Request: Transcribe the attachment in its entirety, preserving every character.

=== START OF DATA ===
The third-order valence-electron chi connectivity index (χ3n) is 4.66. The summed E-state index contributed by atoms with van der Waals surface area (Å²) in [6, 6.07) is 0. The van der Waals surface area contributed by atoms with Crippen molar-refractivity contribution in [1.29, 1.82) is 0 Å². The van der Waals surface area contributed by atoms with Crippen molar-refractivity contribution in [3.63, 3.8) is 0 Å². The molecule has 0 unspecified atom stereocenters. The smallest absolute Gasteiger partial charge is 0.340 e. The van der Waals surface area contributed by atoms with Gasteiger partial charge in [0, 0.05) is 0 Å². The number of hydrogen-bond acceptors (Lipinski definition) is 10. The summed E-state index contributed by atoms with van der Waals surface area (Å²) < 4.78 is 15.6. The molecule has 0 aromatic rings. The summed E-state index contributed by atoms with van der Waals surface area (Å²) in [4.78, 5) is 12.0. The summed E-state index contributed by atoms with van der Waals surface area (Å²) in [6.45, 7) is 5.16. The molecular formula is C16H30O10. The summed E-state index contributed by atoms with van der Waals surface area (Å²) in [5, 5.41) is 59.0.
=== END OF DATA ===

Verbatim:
The third-order valence-electron chi connectivity index (χ3n) is 4.66. The summed E-state index contributed by atoms with van der Waals surface area (Å²) in [6, 6.07) is 0. The van der Waals surface area contributed by atoms with Crippen molar-refractivity contribution in [1.29, 1.82) is 0 Å². The van der Waals surface area contributed by atoms with Crippen molar-refractivity contribution in [3.63, 3.8) is 0 Å². The molecule has 0 unspecified atom stereocenters. The smallest absolute Gasteiger partial charge is 0.340 e. The van der Waals surface area contributed by atoms with Gasteiger partial charge in [0, 0.05) is 0 Å². The number of hydrogen-bond acceptors (Lipinski definition) is 10. The summed E-state index contributed by atoms with van der Waals surface area (Å²) < 4.78 is 15.6. The molecule has 0 aromatic rings. The summed E-state index contributed by atoms with van der Waals surface area (Å²) in [4.78, 5) is 12.0. The summed E-state index contributed by atoms with van der Waals surface area (Å²) in [6.45, 7) is 5.16. The molecular formula is C16H30O10. The summed E-state index contributed by atoms with van der Waals surface area (Å²) in [5, 5.41) is 59.0.